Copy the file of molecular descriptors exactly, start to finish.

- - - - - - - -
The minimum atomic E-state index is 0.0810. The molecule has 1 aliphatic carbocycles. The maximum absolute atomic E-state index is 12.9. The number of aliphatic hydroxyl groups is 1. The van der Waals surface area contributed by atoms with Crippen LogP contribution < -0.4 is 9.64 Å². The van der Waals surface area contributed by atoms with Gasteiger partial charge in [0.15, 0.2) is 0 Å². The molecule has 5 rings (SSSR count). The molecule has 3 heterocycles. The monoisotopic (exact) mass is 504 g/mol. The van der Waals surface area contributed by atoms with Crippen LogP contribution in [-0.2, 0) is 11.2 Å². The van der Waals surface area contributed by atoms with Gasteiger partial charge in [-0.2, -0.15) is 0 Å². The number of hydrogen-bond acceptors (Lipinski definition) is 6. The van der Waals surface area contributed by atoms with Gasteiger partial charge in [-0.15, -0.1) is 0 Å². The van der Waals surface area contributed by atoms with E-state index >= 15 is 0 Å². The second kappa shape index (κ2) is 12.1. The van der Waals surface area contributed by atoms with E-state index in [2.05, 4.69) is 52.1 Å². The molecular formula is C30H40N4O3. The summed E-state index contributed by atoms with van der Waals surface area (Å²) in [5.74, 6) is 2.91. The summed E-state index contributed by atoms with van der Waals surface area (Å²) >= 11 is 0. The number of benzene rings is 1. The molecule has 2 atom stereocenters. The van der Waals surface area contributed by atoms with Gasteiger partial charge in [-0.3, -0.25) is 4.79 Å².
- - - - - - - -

The minimum atomic E-state index is 0.0810. The molecule has 1 aliphatic carbocycles. The maximum absolute atomic E-state index is 12.9. The number of aliphatic hydroxyl groups is 1. The van der Waals surface area contributed by atoms with Crippen LogP contribution < -0.4 is 9.64 Å². The van der Waals surface area contributed by atoms with Gasteiger partial charge in [0.15, 0.2) is 0 Å². The molecule has 5 rings (SSSR count). The molecule has 3 heterocycles. The monoisotopic (exact) mass is 504 g/mol. The van der Waals surface area contributed by atoms with Crippen LogP contribution in [-0.2, 0) is 11.2 Å². The van der Waals surface area contributed by atoms with Gasteiger partial charge in [-0.2, -0.15) is 0 Å². The number of hydrogen-bond acceptors (Lipinski definition) is 6. The van der Waals surface area contributed by atoms with Gasteiger partial charge in [-0.15, -0.1) is 0 Å². The van der Waals surface area contributed by atoms with E-state index >= 15 is 0 Å². The second kappa shape index (κ2) is 12.1. The van der Waals surface area contributed by atoms with E-state index in [2.05, 4.69) is 52.1 Å². The molecular formula is C30H40N4O3. The summed E-state index contributed by atoms with van der Waals surface area (Å²) in [5.74, 6) is 2.91. The summed E-state index contributed by atoms with van der Waals surface area (Å²) >= 11 is 0. The number of benzene rings is 1. The molecule has 2 atom stereocenters. The van der Waals surface area contributed by atoms with Gasteiger partial charge in [-0.3, -0.25) is 4.79 Å².